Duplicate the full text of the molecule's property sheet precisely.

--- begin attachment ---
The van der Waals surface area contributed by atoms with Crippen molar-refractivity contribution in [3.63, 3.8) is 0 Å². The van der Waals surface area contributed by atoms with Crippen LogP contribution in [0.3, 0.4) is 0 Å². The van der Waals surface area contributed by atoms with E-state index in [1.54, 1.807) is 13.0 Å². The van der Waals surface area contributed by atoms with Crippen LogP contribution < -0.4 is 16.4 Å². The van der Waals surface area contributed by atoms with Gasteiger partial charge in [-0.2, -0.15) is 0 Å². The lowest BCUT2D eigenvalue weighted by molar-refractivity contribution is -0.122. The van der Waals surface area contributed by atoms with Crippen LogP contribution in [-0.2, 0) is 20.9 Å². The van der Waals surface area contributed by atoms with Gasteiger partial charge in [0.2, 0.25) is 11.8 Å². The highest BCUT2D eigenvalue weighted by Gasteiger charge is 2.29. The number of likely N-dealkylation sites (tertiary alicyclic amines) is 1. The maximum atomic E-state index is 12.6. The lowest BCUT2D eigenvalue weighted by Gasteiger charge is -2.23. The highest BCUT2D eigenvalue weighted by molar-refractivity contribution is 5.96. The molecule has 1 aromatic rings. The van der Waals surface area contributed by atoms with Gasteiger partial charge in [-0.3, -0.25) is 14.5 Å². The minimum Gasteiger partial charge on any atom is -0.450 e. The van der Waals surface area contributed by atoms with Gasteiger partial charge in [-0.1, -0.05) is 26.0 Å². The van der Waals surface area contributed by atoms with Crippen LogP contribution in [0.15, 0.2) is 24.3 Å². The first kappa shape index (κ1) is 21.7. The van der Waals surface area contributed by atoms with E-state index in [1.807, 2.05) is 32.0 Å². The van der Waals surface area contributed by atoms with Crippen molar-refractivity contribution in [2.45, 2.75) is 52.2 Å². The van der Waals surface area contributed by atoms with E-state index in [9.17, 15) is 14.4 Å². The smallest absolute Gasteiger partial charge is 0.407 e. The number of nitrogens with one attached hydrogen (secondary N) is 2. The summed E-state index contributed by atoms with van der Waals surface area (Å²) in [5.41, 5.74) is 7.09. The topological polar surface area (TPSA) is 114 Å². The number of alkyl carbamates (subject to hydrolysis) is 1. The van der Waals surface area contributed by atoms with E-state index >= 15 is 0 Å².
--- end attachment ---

The van der Waals surface area contributed by atoms with Crippen molar-refractivity contribution in [3.63, 3.8) is 0 Å². The van der Waals surface area contributed by atoms with Crippen LogP contribution in [0.3, 0.4) is 0 Å². The van der Waals surface area contributed by atoms with E-state index in [1.54, 1.807) is 13.0 Å². The van der Waals surface area contributed by atoms with Crippen LogP contribution < -0.4 is 16.4 Å². The van der Waals surface area contributed by atoms with Gasteiger partial charge in [-0.2, -0.15) is 0 Å². The lowest BCUT2D eigenvalue weighted by molar-refractivity contribution is -0.122. The van der Waals surface area contributed by atoms with Crippen LogP contribution in [-0.2, 0) is 20.9 Å². The van der Waals surface area contributed by atoms with Gasteiger partial charge in [0.2, 0.25) is 11.8 Å². The highest BCUT2D eigenvalue weighted by Gasteiger charge is 2.29. The number of likely N-dealkylation sites (tertiary alicyclic amines) is 1. The maximum atomic E-state index is 12.6. The lowest BCUT2D eigenvalue weighted by Gasteiger charge is -2.23. The highest BCUT2D eigenvalue weighted by molar-refractivity contribution is 5.96. The molecule has 1 aromatic rings. The van der Waals surface area contributed by atoms with Gasteiger partial charge in [-0.3, -0.25) is 14.5 Å². The minimum Gasteiger partial charge on any atom is -0.450 e. The van der Waals surface area contributed by atoms with Gasteiger partial charge in [-0.1, -0.05) is 26.0 Å². The van der Waals surface area contributed by atoms with Crippen LogP contribution in [0.15, 0.2) is 24.3 Å². The first kappa shape index (κ1) is 21.7. The van der Waals surface area contributed by atoms with E-state index in [1.807, 2.05) is 32.0 Å². The van der Waals surface area contributed by atoms with Crippen molar-refractivity contribution in [2.45, 2.75) is 52.2 Å². The van der Waals surface area contributed by atoms with E-state index in [9.17, 15) is 14.4 Å². The smallest absolute Gasteiger partial charge is 0.407 e. The number of nitrogens with one attached hydrogen (secondary N) is 2. The summed E-state index contributed by atoms with van der Waals surface area (Å²) in [5.41, 5.74) is 7.09. The topological polar surface area (TPSA) is 114 Å². The number of alkyl carbamates (subject to hydrolysis) is 1. The van der Waals surface area contributed by atoms with E-state index >= 15 is 0 Å².